Pilot whales are mostly black with a bulbous forehead, an indistinct beak, a prominent, falcate (curved-back) dorsal fin that is long at the base, sickle-shaped flippers, and a grayish anchor-shaped patch in the chest region. The short-finned pilot whale has shorter pectoral flippers that the long-finned species and also has a pale, grayish saddle-patch behind the dorsal fin,. Adults grow to lengths of 12 to 24 feet (3.7–7.3 m) and weigh up to 2,200 to 6,600 pounds (1,000–3,000 kg). Like most toothed whales, males grow substantially larger than females.

RANGE & HABITAT:
Short-finned pilot whales are found in deeper waters of sub-tropical and tropical oceans worldwide. A second species, the long-finned pilot whale, is not found off the Pacific Coast of North America and instead inhabits temperate (cooler) waters in other regions of the world’s oceans.

DIET:
Pilot whales are carnivores—they only eat meat. They mostly eat squid, but also occasionally dine on octopuses, cuttlefish, and small fishes.

REPRODUCTION:
Females give birth to a single calf (baby), which is nursed for 2 to 5 years, which is a very long time for dolphins.

BEHAVIOR:
Pilot whales are highly social animals living in stable social groups called pods. Pods are usually composed of 20 to 90 individuals of related females and their offspring.

Pilot whales often fluke before a dive and also spyhop, lobtail, and porpoise at high speeds, although they rarely breach or ride the bow or stern wakes of boats.

PREDATORS:
Killer whales are the only natural predator of the pilot whales,

DID YOU KNOW?
Pilot whales are members of the oceanic dolphin family. They are rarely seen in San Diego’s coastal waters.

Pilot whales along with false-killer whales, melon-headed whales, and killer whales are all often referred to as “blackfish”.

Due to their highly social nature, pilot whales are occasionally involved in mass strandings.

Pilot whales are still hunted in drive fisheries in several regions.

 

Other Toothed Whales:
Sperm Whale (Family Physeteridae)

sperm whaleSperm Whale
Physeter macrocephalus

DESCRIPTION:
A sperm whale is mostly black to dark brown with a large, rectangular head (up to 1/3 of the body length), a low and rounded dorsal fin, and a distinctive blowhole (and spout) angled forward and to the left. The skin tends to be wrinkled behind the head. Adult females grow to lengths of up to 41 feet (12.5 m) and weigh up to 15 tons (13,607 kg). Like most toothed whales, adult males (bulls) grow substantially larger than females, reaching lengths of more than to 62 feet (19 m) and weighing up to 62 tons (57,000 kg).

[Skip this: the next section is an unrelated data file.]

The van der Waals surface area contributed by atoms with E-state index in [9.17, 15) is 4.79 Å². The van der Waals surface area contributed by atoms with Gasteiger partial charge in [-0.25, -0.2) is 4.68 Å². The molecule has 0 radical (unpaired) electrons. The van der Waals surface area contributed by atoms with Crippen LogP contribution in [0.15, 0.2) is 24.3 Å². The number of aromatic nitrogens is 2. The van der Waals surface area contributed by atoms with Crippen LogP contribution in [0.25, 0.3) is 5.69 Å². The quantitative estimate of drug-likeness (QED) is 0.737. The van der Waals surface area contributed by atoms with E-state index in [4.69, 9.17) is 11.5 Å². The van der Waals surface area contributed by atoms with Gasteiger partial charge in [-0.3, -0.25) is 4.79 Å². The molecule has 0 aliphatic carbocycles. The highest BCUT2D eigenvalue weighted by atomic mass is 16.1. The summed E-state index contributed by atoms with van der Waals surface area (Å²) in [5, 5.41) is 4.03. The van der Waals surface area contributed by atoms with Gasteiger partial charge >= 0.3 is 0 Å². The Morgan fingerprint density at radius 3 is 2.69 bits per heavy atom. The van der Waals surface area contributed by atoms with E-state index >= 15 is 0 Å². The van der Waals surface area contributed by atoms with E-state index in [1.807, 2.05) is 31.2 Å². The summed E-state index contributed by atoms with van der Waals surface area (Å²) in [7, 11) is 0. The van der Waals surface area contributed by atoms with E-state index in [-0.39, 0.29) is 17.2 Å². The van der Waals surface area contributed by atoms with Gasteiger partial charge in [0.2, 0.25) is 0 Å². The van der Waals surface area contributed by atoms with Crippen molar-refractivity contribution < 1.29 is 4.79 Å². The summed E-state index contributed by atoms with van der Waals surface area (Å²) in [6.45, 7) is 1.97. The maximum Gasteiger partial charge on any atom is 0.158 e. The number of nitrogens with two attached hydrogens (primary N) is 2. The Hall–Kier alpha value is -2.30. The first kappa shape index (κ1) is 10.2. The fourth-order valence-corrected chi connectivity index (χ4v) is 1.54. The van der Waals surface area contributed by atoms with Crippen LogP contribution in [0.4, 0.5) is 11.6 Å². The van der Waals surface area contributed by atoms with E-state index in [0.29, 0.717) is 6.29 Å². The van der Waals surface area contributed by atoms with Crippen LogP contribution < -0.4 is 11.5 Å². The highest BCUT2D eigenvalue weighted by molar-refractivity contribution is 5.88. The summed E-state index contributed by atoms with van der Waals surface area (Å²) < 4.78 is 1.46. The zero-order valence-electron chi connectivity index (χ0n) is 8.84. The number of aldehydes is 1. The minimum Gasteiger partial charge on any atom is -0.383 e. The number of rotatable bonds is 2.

RANGE & HABITAT:
Sperm whales are found in deeper waters of oceans worldwide. Female-based pods tend to be found in tropical to sub-tropical waters while juvenile males and bulls travel into colder waters. Bulls have even been sighted in waters on the edge of pack ice in both arctic and antarctic waters.

DIET:
Sperm whales are carnivores—they only eat meat. They mostly eat large squid, but also occasionally dine on octopuses and fishes (including sharks and skates).

REPRODUCTION:
Females give birth to a single calf (baby), which is nursed for up to 3 years.

BEHAVIOR:
Sperm whales are highly social animals living in stable social groups called pods. Most pods are usually composed of 20 to 50 or more individuals including females and their offspring. Young males often form smaller “bachelor” pods and bulls are often solitary except for short-term associations with female-based pods during the spring and summer mating season.

Sperm whales often rest at the surface in a behavior called “logging” to replenish their oxygen stores in between dives. Dines are typically last about 35 minutes and are often to about 1,312 feet (400 m). Sperm whales fluke right before a dive and also spyhop, lobtail, and breach when at the surface.

PREDATORS:
Killer whales are the only natural predator of sperm whales. Healthy adults are too large to attack, but sperm whale pod members will actively gather in a circle with calves in the center to protect them during killer whale attacks.

DID YOU KNOW?
Sperm whales are the largest toothed whales. Adult males reach the same lengths as many of the mid-sized baleen whales including gray and humpback whales.

Sperm whales are one of the deepest diving mammals. Dives can last for up to 2 hours and have been recorded to a depth of 10,499 feet (3,200 meters) or nearly 2 miles deep. Remarkable for an animal that needs to breather air!

Sperm whales have very narrow lower jaws with 18 to 26 pairs of large, cone-shaped teeth that fit into sockets in the upper jaw. They rarely have any teeth in their upper jaw.